For whatever occasion Vivaldi composed these rousing and arousing works, the lyrics are clearly superior to those used by a modern chanteuse such as Carla Bruni-- and doubtless Vivaldi's torch singer was assumed to have great vocal dexterity, to compensate for any lack of skills in the social climbing domain.

The concerto RV441 also appears on a PentaTone SACD of Vivaldi flute concertos [ PTC 5186108 ], including two from the famous Op10 set. In the 2L disc, the soloist plays an alto recorder. This work was originally composed for a recorder before its later adaptation for flute. 2L's soloist, Alexandra Opsahl, is every bit as nimble as the recorder virtuoso Dan Laurin who stars in the innovative BIS SACD of Vivaldi's 'Four Seasons'. Comparing Opsahl's interpretation to the early 1970's performances on the PentaTone SACD and William Bennett's recording with the ASMF on Decca, one hears the general tendency of modern performances of this repertory to have slightly brisker tempi, especially in slow movements, allied to greater dynamic contrasts within the phrase.

The DXD recording [ 32 bit floating point @ 352.8 kHz ] is of demonstration standard. Comparisons to the beautifully balanced 1973 analogue Philips tape on the PentaTone SACD show a glorious richness in the modern 2L recording which outshines any competition. Taken by itself the PentaTone disc is outstanding, outshining the relatively good CD sound Decca achieved in their transfers of the vintage Academy of St Martin-in-the-Fields. How much this is due to 2L's DXD recording process, or the use of state-of-the-art microphones and cabling is a moot point, one that most music lovers would be grateful for yet set aside when listening to the beautiful sounds captured on this release.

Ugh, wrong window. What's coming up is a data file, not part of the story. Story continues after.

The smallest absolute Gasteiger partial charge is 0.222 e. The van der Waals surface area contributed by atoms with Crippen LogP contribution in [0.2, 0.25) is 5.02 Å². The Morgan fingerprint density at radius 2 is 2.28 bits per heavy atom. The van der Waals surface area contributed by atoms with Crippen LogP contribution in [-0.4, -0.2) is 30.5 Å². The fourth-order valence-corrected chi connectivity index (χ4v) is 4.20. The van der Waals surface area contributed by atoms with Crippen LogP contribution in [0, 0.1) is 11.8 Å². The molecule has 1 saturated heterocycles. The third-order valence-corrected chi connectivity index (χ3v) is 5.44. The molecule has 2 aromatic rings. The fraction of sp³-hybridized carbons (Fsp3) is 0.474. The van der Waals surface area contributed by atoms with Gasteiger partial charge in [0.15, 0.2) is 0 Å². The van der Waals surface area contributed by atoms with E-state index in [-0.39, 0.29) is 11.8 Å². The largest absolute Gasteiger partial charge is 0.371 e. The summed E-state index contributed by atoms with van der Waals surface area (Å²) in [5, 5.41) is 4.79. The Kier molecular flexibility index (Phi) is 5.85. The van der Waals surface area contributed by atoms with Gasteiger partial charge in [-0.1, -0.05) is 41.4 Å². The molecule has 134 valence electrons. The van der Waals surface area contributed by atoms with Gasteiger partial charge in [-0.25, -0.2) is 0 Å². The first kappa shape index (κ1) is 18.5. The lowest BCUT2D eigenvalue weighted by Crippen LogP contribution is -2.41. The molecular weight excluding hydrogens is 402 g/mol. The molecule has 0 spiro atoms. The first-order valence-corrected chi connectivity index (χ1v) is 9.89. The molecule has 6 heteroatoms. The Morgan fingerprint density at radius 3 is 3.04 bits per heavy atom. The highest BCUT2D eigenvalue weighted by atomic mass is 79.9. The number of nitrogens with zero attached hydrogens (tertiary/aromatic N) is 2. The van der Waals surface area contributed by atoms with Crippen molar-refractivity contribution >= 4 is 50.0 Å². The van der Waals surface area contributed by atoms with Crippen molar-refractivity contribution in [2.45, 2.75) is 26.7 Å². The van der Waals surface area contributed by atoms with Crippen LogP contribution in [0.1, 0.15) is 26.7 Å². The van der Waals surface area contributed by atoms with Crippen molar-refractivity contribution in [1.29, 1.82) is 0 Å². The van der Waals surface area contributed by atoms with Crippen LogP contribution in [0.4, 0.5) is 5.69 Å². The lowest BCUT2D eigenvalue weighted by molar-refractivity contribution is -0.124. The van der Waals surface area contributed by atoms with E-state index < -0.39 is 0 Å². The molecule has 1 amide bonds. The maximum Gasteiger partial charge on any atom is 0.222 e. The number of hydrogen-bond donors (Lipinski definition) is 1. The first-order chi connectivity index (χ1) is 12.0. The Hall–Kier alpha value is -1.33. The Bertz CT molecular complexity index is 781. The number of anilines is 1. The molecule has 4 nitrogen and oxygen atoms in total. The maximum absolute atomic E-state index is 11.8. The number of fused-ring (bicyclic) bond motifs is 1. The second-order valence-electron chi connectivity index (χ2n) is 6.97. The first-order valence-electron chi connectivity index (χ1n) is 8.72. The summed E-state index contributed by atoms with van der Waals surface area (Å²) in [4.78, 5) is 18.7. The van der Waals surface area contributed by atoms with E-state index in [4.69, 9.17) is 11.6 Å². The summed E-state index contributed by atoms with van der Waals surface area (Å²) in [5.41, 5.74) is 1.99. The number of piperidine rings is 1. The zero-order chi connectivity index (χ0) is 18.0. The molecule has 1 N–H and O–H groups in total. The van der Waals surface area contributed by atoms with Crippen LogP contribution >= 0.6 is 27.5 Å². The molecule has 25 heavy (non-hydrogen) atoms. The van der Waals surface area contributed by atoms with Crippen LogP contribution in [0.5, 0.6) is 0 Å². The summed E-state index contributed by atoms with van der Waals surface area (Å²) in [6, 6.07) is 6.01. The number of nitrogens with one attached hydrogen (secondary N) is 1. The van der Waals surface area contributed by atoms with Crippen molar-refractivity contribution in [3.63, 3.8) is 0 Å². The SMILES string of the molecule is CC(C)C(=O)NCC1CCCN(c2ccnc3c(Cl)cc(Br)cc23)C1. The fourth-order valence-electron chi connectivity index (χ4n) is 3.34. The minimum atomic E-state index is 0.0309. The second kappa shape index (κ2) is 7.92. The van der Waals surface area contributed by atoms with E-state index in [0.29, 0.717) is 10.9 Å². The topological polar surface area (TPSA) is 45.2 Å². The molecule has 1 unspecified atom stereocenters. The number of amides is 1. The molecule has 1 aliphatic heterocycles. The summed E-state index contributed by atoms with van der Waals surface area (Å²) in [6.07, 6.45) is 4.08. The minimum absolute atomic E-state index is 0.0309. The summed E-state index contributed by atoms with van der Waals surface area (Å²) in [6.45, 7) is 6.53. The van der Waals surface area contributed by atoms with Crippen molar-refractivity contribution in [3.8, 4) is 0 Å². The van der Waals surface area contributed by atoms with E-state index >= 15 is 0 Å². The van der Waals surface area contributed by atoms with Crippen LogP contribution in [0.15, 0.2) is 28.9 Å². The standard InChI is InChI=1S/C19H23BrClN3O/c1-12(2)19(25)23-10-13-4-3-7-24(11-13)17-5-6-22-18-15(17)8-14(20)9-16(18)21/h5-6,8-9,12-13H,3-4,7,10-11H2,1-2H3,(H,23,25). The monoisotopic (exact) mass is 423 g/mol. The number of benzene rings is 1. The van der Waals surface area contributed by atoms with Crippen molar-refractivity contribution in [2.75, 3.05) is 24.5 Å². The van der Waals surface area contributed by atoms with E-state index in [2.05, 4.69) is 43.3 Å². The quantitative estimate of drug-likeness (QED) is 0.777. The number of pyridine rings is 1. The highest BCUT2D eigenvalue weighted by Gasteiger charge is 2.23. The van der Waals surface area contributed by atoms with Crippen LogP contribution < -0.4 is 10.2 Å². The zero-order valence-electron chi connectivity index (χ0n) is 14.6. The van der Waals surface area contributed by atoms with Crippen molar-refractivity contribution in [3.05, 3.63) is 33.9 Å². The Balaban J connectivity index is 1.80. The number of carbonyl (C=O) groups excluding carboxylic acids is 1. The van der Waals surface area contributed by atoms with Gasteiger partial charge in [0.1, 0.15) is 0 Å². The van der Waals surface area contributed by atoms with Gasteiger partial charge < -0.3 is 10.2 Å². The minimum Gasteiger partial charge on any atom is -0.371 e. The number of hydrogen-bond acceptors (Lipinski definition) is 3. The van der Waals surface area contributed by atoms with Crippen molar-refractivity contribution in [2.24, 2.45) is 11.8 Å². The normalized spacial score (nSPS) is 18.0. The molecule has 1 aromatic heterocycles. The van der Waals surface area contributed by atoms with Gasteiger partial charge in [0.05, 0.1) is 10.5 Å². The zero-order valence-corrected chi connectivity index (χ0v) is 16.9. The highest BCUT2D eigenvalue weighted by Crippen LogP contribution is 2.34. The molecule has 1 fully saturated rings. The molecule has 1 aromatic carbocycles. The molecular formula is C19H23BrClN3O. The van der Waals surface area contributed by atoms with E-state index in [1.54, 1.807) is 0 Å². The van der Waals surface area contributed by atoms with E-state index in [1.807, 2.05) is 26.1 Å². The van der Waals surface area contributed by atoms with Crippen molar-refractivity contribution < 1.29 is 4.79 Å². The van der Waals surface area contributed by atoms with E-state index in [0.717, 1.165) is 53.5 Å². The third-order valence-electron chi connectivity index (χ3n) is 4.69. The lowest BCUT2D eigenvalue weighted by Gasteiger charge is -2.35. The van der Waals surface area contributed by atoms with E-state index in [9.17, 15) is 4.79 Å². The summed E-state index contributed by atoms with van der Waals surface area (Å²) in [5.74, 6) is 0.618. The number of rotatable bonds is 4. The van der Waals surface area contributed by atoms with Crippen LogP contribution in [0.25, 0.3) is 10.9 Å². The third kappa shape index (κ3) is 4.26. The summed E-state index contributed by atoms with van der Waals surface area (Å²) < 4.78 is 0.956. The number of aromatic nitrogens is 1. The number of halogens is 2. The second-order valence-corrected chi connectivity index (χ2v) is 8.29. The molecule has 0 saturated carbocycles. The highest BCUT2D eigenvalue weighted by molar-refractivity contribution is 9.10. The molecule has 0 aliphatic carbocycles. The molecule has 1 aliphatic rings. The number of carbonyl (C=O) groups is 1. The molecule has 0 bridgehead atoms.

Copyright © 2009 Ramesh Nair and

Site review by Polly Nomial January 28, 2009
Performance:   Sonics:  
An enchanting disc of relatively rare Vivaldi vocal works with a couple of much more familiar concertos.

All the participants on this disc are first rate, from Tone Wik (soprano) and the guest leader of Barokkanerne (Rodolfo Richter of The Palladians) to the ensemble string players and all in between (such as bassoonist Per Hannisdal, alto recordist Alexandra Opsahl who star in their respective concertos and the harpsichordist Christian Kjos). Throughout, all these Baroque specialists phrase and give delight to the listeners that would be hard to match let alone better. Tone Wik possesses the ideal sound for this repertoire, a light refreshing voice that just floats into the room.

All the accompaniments are sensitively played and whilst they never threaten to overwhelm any soloists phrase, nor do they merely plod away in the background - this is a genuine collaboration. Most of the music is sparsely scored, with only the "flute" concerto given more than solo string backing (much of the content of the cantatas is just accompanied by basso continuo).

2L's sound is as crystal clear as one has come to expect although some may find the positioning of the microphones a little too close for comfort - there is no getting away from the fact that we are either on stage or in the very front row (not everyone's first choice!) This apart, there is absolutely nothing to quibble at whatsoever.

Highly recommended.

Copyright © 2009 John Broggio and